And okay, fine. So maybe she had already run out of his way at least once: Last night, at the rehearsal dinner, she’d positively bolted after he’d made that speech of his.

I never believed in love . . . I thought it was just a word, a title folks gave to daydreams and misconceptions about destiny, a lie folks told to themselves to make them feel solid in this imperfect, unreliable, and mean-ass world.

Now I know it can happen between two people. And it doesn’t have to make sense because it’s not about logic. And it doesn’t have to have good timing because forever is like infinity, without beginning or end. And it doesn’t have to be defined because truth is like faith—it just is.

So, let’s toast to love.

He’d looked at her while he’d spoken. He had been talking . . . to her . . . in that slow, deep voice.

Everybody else had toasted Moose and Deandra. But Anne had known it hadn’t been about them. Danny, ever the ladies man, king of the one-night stand, he who shalt never be tied down . . . seemed to be suggesting not just that he’d had a change of heart.

But that he might have given his own to Anne.

Unless she was misreading everything? Then again, they had kissed the night before that. In her living room. While riding an adrenaline high after they’d saved a life in an alleyway.

And lips-to-lips had been better than good, the rare circumstance when reality had improved on a fantasy. After two years of attraction and sizzle and unacknowledged heat, that which had been pushed under the rug was exposed now. And there was no going back.

Especially as she felt the same way.

So hell yeah she had bolted out of that restaurant. The second she had been able to get up from her chair, she had hit the exit and left Danny without a ride home.

He’d called two hours later. He’d been in a bar, probably

Timeout where the crew always went, the noise in the background loud and raucous.

She had not answered. He had left a short message, but not called again.

Anne just wasn’t sure what to do. Well, that wasn’t entirely true. There were plenty of things she wanted to do to him, with him, on him—all of which were naked and erotic and not necessarily only horizontal.

Refocusing, she watched Danny’s truck pass by. From behind the wheel, he looked over at her.

She waited for him to find a space and get out, and as he walked across to her, she tried—tried—not to go sixteen-year-old girl at the sight of him in a tuxedo.

#epicfail

He was very tall, over six feet five, and he was built hard and muscular, his shoulders so wide, his chest so broad, his waist the point of the inverted triangle of his torso. His jet-black hair was still damp, and what sunlight there was in the mostly cloudy sky flashed blue in its depths. He was freshly shaven—his cologne reaching her nose even before he stopped in front of her—and his eyes were that brilliant blue that had always arrested her. Irish eyes.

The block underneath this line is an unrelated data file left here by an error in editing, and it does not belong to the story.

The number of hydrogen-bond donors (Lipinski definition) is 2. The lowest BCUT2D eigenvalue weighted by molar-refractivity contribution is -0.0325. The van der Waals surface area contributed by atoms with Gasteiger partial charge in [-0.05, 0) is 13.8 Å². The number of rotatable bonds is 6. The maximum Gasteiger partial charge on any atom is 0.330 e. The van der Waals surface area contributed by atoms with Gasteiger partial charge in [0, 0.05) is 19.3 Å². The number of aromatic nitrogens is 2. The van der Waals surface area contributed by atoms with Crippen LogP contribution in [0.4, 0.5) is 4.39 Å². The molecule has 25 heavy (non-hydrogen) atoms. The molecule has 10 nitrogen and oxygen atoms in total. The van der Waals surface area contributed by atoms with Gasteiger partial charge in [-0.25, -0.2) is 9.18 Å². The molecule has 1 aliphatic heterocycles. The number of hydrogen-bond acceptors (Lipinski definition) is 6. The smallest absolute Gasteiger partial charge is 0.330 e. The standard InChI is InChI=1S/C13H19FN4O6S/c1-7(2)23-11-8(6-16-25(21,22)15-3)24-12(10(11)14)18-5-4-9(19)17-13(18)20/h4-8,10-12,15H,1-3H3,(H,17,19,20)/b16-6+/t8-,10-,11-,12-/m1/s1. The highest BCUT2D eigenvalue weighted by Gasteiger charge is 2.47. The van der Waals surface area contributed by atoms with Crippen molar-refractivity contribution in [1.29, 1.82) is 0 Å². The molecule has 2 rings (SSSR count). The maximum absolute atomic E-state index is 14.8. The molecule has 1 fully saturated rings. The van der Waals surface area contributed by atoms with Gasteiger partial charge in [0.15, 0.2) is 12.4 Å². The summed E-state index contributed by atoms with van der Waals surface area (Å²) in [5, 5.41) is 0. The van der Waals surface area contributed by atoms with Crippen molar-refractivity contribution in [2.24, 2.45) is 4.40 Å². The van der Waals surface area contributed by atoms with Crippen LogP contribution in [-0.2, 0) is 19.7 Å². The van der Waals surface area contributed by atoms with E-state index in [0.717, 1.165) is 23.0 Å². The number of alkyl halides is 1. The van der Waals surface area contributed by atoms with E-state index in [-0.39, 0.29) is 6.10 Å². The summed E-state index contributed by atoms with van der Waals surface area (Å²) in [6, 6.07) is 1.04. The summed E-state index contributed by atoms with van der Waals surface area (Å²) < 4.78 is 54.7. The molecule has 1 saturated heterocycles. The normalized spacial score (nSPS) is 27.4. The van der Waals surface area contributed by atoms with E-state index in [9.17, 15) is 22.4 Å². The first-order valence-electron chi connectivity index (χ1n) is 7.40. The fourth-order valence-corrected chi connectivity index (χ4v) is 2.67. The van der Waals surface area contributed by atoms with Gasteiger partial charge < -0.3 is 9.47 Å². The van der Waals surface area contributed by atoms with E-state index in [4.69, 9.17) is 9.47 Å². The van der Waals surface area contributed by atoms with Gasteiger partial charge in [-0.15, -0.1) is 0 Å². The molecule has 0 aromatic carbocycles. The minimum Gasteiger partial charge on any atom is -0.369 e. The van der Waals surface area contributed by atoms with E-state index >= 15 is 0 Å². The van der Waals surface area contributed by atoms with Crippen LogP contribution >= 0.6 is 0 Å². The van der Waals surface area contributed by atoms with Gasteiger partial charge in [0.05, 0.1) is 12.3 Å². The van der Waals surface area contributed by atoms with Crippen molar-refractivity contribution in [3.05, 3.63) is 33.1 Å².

But they were not smiling.

For a man who was rarely serious, he looked positively grim, and she frowned.

“You okay?” Stupid question. “I mean—”

“Yeah, no. I’m fine.”

Standard answer for firefighters when they were in pain. And she wondered if it had to do with that speech of his, and what she could have sworn he had been telling her.

His eyes shifted off to the side and then his mouth got thinner.

“And here’s the blushing bride.”

A stretch limo entered the parking area and made a fat turn toward the back door of the cathedral. When it stopped, its driver got out and went to the rear door.

Seven all-in-pink, spray-tanned, body-glittered, and blond-streaked women got out one by one, a clown car of bridesmaids who were such carbon copies of each other, it was like they had been ordered out of a catalogue.

And then the white dress emerged.

Deandra, Moose’s intended, had her blond-streaked hair—natch—piled up on her head in an organized, sculpted waterfall of curls. Her veil was a gossamer fall over her tiny waist and her big skirt, and the shimmer of crystals across the bodice and down the front and sides of the gown made her look like a princess.

Provided you didn’t catch her expression.

She was sour as an old woman with gout and shingles. In spite of the fact that she was supposedly marrying her true love, she looked downright nasty as she snapped at the driver, glared at her maid of honor, and yanked her skirting up to march into the back of the church.

“Wow,” Anne muttered. “That’s a happy bride.”

“Whatever. They’re on their own with this dumbass idea.”

“Did you happen to talk to Moose last night?” she blurted.

“As in out of this? Or would that be considered tacky given it was less than twenty-four hours before the priest hit the altar with them.”

Danny rolled his eyes. “He’s bound and determined to ball-and-chain himself. Personally, I’d be running in the opposite direction.”

And then there was silence between them. Tension coiled up quick, and as Anne’s temples started to pound, she decided it was going to be a long night, just not for the reasons she’d assumed at the beginning of the weekend.

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J.R. Ward is the author of more than thirty novels, including those in her #1 New York Times bestselling Black Dagger Brotherhood series. There are more than fifteen million copies of her novels in print worldwide, and they have been published in twenty-six different countries around the world. She lives in the South with her family.